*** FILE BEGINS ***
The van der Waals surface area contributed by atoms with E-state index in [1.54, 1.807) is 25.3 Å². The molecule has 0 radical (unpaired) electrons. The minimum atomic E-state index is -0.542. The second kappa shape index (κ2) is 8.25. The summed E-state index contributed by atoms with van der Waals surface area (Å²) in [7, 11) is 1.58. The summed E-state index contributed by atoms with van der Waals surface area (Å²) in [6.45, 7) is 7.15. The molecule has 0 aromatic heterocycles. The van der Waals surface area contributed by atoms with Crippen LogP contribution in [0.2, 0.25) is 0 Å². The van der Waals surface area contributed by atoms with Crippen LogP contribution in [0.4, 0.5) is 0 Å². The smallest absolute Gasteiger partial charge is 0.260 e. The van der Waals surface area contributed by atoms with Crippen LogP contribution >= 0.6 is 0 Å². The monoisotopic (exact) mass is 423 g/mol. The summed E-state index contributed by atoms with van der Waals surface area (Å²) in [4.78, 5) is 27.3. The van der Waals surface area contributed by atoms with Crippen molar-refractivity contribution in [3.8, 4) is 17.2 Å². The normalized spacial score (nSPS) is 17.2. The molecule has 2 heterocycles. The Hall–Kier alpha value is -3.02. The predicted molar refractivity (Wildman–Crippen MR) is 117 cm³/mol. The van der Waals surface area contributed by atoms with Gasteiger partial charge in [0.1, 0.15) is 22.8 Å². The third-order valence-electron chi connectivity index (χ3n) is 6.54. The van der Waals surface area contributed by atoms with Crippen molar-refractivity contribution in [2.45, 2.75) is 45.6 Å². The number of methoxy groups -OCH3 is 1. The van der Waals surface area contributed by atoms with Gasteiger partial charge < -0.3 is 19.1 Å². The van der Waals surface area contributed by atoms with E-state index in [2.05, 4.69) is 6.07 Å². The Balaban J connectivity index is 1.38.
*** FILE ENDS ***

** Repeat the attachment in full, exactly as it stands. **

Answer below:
The van der Waals surface area contributed by atoms with E-state index in [1.54, 1.807) is 25.3 Å². The molecule has 0 radical (unpaired) electrons. The minimum atomic E-state index is -0.542. The second kappa shape index (κ2) is 8.25. The summed E-state index contributed by atoms with van der Waals surface area (Å²) in [7, 11) is 1.58. The summed E-state index contributed by atoms with van der Waals surface area (Å²) in [6.45, 7) is 7.15. The molecule has 0 aromatic heterocycles. The van der Waals surface area contributed by atoms with Crippen LogP contribution in [0.2, 0.25) is 0 Å². The van der Waals surface area contributed by atoms with Crippen LogP contribution in [0.4, 0.5) is 0 Å². The smallest absolute Gasteiger partial charge is 0.260 e. The van der Waals surface area contributed by atoms with Crippen LogP contribution >= 0.6 is 0 Å². The monoisotopic (exact) mass is 423 g/mol. The summed E-state index contributed by atoms with van der Waals surface area (Å²) in [4.78, 5) is 27.3. The van der Waals surface area contributed by atoms with Crippen molar-refractivity contribution in [3.8, 4) is 17.2 Å². The normalized spacial score (nSPS) is 17.2. The molecule has 2 heterocycles. The Hall–Kier alpha value is -3.02. The predicted molar refractivity (Wildman–Crippen MR) is 117 cm³/mol. The van der Waals surface area contributed by atoms with Gasteiger partial charge in [0.1, 0.15) is 22.8 Å². The third-order valence-electron chi connectivity index (χ3n) is 6.54. The van der Waals surface area contributed by atoms with Crippen molar-refractivity contribution in [2.45, 2.75) is 45.6 Å². The number of methoxy groups -OCH3 is 1. The van der Waals surface area contributed by atoms with Gasteiger partial charge < -0.3 is 19.1 Å². The van der Waals surface area contributed by atoms with E-state index in [2.05, 4.69) is 6.07 Å². The Balaban J connectivity index is 1.38.